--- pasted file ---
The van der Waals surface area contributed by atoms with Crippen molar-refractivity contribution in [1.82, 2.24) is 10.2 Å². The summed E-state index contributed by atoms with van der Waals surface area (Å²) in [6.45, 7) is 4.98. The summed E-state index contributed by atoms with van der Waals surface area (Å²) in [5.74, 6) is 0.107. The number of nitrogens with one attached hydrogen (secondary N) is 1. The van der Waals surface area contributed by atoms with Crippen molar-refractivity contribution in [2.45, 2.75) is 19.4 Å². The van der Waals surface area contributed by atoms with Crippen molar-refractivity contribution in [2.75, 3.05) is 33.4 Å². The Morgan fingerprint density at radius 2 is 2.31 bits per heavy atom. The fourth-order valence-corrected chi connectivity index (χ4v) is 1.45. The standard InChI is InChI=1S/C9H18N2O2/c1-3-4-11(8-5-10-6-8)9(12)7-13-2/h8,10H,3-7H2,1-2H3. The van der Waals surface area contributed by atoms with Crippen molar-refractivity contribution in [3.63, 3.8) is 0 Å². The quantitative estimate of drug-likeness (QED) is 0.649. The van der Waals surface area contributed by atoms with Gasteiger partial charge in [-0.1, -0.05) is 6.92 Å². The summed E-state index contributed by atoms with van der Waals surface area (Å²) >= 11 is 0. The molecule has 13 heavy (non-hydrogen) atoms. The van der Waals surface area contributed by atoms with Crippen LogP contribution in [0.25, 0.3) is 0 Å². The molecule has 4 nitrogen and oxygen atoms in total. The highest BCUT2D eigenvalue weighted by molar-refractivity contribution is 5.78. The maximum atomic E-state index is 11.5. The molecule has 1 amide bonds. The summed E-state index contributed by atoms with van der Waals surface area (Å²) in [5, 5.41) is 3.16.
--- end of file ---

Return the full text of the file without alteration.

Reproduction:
The van der Waals surface area contributed by atoms with Crippen molar-refractivity contribution in [1.82, 2.24) is 10.2 Å². The summed E-state index contributed by atoms with van der Waals surface area (Å²) in [6.45, 7) is 4.98. The summed E-state index contributed by atoms with van der Waals surface area (Å²) in [5.74, 6) is 0.107. The number of nitrogens with one attached hydrogen (secondary N) is 1. The van der Waals surface area contributed by atoms with Crippen molar-refractivity contribution in [2.45, 2.75) is 19.4 Å². The van der Waals surface area contributed by atoms with Crippen molar-refractivity contribution in [2.75, 3.05) is 33.4 Å². The Morgan fingerprint density at radius 2 is 2.31 bits per heavy atom. The fourth-order valence-corrected chi connectivity index (χ4v) is 1.45. The standard InChI is InChI=1S/C9H18N2O2/c1-3-4-11(8-5-10-6-8)9(12)7-13-2/h8,10H,3-7H2,1-2H3. The van der Waals surface area contributed by atoms with Crippen molar-refractivity contribution in [3.63, 3.8) is 0 Å². The quantitative estimate of drug-likeness (QED) is 0.649. The van der Waals surface area contributed by atoms with Gasteiger partial charge in [-0.1, -0.05) is 6.92 Å². The summed E-state index contributed by atoms with van der Waals surface area (Å²) >= 11 is 0. The molecule has 13 heavy (non-hydrogen) atoms. The van der Waals surface area contributed by atoms with Crippen LogP contribution in [0.25, 0.3) is 0 Å². The molecule has 4 nitrogen and oxygen atoms in total. The highest BCUT2D eigenvalue weighted by molar-refractivity contribution is 5.78. The maximum atomic E-state index is 11.5. The molecule has 1 amide bonds. The summed E-state index contributed by atoms with van der Waals surface area (Å²) in [5, 5.41) is 3.16.